Time (in seconds/minutes) taken to achieve a satisfactory ilioinguinal nerve block will be recorded.


Secondary Outcome Measures:
  • Time to onset of block [ Time Frame: When maximal nerve block is achieved (after approximately 20 minutes for single-shot blocks) ] [ Designated as safety issue: No ]
    Time taken to achieve effective nerve block will be recorded.

  • Change in heart rate upon surgical incision [ Time Frame: At the moment the skin incision is made (varies; intra-operative) ] [ Designated as safety issue: No ]
    Patient heart rate will be recorded at the moment the surgical incision is made.


Estimated Enrollment: 64
Study Start Date: April 2012
Estimated Study Completion Date: June 2015
Estimated Primary Completion Date: December 2014 (Final data collection date for primary outcome measure)
Arms Assigned Interventions
Experimental: Study group: 3-layer block
Patients in this group will receive the 3-layer ilioinguinal nerve block.
Procedure: 3-layer block
0.3 mL/kg of 0.25% bupivacaine (one injection in each layer) will be delivered by the "3-layer" method using a standard 20-gauge block needle.
Active Comparator: Control: single-shot block
Patients in this group will receive a standard, single-shot ilioinguinal nerve block.
Procedure: Single-shot block
0.3 mL/kg of 0.25% bupivacaine will be delivered by the standard, single-shot method using a 20-gauge block needle.

  Show Detailed Description

  Eligibility

Ages Eligible for Study:   up to 16 Years
Genders Eligible for Study:   Both
Accepts Healthy Volunteers:   No
Criteria

Inclusion Criteria:

  • ASA I-II children aged 0-16 presenting for inguinal surgery (inguinal hernia, hydrocele repair, or orchidopexy)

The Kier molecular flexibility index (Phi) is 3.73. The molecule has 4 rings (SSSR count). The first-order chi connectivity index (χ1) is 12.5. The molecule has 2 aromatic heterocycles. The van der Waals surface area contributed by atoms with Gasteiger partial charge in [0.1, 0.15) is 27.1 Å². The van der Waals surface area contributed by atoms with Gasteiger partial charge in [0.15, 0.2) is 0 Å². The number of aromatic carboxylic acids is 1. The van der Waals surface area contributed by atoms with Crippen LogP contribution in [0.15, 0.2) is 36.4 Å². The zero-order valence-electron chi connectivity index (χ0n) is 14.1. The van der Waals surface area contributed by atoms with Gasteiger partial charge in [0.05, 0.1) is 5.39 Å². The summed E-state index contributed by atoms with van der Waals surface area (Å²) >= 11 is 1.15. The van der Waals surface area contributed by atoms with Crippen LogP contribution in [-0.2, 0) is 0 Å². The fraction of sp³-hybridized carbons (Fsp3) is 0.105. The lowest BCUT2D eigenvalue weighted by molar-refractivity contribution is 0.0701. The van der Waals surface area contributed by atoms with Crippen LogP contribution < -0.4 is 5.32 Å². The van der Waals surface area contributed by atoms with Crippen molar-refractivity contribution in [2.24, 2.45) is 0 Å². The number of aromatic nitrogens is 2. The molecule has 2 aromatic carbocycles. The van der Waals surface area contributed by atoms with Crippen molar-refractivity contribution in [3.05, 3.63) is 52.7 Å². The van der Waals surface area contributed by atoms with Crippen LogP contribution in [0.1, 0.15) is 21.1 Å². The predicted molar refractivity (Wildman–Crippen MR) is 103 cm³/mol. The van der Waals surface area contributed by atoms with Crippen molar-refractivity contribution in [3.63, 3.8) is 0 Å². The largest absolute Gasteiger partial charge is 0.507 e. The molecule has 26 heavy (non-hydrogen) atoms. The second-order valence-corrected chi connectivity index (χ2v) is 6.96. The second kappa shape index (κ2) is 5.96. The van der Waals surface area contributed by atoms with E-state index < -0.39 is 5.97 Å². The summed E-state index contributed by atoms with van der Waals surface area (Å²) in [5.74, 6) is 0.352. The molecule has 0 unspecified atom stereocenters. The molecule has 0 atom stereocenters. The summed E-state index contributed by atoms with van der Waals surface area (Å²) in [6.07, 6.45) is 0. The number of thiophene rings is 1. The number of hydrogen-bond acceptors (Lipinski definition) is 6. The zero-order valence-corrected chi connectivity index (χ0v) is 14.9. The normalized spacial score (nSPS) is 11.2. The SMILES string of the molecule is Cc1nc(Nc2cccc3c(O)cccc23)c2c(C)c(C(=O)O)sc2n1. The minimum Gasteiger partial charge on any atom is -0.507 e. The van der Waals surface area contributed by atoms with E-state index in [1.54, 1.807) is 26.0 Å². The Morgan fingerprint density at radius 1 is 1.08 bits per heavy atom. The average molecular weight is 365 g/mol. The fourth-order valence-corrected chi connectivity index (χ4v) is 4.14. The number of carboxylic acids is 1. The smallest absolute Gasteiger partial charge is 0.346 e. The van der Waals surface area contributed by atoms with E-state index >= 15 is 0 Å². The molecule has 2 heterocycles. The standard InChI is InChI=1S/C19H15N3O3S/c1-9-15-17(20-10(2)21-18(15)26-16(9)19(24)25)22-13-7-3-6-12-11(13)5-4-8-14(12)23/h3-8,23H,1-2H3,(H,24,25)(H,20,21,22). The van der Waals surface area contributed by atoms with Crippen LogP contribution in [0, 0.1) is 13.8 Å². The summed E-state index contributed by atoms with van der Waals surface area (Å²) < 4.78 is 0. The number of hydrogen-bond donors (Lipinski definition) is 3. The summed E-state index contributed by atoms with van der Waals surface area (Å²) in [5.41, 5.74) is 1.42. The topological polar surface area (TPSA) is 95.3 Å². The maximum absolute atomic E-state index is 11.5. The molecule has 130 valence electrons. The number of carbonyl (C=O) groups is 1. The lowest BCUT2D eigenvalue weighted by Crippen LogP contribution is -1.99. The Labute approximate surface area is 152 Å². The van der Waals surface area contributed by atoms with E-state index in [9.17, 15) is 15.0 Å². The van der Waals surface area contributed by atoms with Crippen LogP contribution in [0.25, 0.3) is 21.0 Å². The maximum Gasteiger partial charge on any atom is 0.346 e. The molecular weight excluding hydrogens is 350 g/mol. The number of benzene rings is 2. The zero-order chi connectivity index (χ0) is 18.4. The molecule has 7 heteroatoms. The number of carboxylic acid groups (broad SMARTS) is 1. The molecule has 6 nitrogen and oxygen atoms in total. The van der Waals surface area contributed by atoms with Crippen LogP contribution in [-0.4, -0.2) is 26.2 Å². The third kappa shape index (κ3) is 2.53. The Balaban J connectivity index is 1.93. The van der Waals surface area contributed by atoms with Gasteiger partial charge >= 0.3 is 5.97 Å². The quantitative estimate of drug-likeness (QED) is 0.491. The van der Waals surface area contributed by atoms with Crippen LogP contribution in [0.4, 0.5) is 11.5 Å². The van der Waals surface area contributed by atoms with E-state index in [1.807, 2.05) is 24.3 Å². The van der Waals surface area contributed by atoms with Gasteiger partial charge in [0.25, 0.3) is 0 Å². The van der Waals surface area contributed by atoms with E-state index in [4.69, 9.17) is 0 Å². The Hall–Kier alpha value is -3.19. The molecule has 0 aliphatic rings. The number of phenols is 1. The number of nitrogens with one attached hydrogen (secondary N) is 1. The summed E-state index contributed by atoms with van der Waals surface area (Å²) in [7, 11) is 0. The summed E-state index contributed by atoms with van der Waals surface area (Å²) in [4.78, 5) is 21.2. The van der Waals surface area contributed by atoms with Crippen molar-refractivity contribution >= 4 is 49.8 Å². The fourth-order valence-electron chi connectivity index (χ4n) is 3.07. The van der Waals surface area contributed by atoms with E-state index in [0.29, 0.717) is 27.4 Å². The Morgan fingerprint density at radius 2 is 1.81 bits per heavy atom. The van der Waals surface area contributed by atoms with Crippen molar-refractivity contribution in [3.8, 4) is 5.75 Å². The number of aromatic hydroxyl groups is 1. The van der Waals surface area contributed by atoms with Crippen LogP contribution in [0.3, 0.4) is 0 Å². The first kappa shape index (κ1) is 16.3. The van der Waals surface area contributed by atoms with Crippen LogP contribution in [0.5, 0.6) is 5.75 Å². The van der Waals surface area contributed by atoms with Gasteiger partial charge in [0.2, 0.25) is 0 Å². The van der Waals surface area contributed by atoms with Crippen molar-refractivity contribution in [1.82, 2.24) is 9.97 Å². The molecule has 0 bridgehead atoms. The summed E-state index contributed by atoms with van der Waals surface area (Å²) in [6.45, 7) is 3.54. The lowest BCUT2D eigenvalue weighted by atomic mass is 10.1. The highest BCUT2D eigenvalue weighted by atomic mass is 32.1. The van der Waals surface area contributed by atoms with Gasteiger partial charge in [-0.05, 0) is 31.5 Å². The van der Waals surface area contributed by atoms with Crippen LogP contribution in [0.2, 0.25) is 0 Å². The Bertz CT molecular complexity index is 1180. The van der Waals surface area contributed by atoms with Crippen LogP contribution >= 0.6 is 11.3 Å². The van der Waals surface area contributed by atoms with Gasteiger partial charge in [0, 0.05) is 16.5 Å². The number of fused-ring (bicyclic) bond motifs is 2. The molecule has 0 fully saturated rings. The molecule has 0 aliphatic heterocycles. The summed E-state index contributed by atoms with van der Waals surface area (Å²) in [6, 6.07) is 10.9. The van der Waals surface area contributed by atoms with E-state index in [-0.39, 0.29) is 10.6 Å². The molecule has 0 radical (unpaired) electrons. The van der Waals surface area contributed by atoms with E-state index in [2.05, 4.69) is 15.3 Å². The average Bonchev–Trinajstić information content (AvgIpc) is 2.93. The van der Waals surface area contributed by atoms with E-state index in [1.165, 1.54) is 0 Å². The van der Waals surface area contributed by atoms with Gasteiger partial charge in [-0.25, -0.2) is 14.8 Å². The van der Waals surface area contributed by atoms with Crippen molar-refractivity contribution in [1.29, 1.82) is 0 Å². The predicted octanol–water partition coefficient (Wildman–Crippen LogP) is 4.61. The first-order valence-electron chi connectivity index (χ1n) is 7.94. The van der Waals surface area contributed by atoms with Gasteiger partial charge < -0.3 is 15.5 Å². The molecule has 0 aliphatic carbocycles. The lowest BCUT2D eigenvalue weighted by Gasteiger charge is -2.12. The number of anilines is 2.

Exclusion Criteria:

  • Patient or parent refusal to participate in study, local anesthetic allergy, or any other contraindication to ilio-inguinal nerve block.
  Contacts and Locations
Choosing to participate in a study is an important personal decision. Talk with your doctor and family members or friends about deciding to join a study. To learn more about this study, you or your doctor may contact the study research staff using the Contacts provided below. For general information, see Learn About Clinical Studies.

Please refer to this study by its ClinicalTrials.gov identifier: NCT01625780

Contacts
Contact: Ban Tsui, MD, MSc 780-407-8604 btsui@ualberta.ca

Locations
Canada, Alberta
Stollery Children's Hospital Recruiting
Edmonton, Alberta, Canada, T6G 2C8
Principal Investigator: Ban Tsui, MD, MSc         
Sub-Investigator: Ariane Fielding, MD         
Sub-Investigator: Gareth Corry, PhD         
Sponsors and Collaborators
University of Alberta
  More Information

Publications:
Responsible Party: University of Alberta
ClinicalTrials.gov Identifier: NCT01625780     History of Changes
Other Study ID Numbers: Pro00027444
Study First Received: April 12, 2012
Last Updated: January 28, 2014
Health Authority: Canada: Ethics Review Committee

ClinicalTrials.gov processed this record on August 26, 2014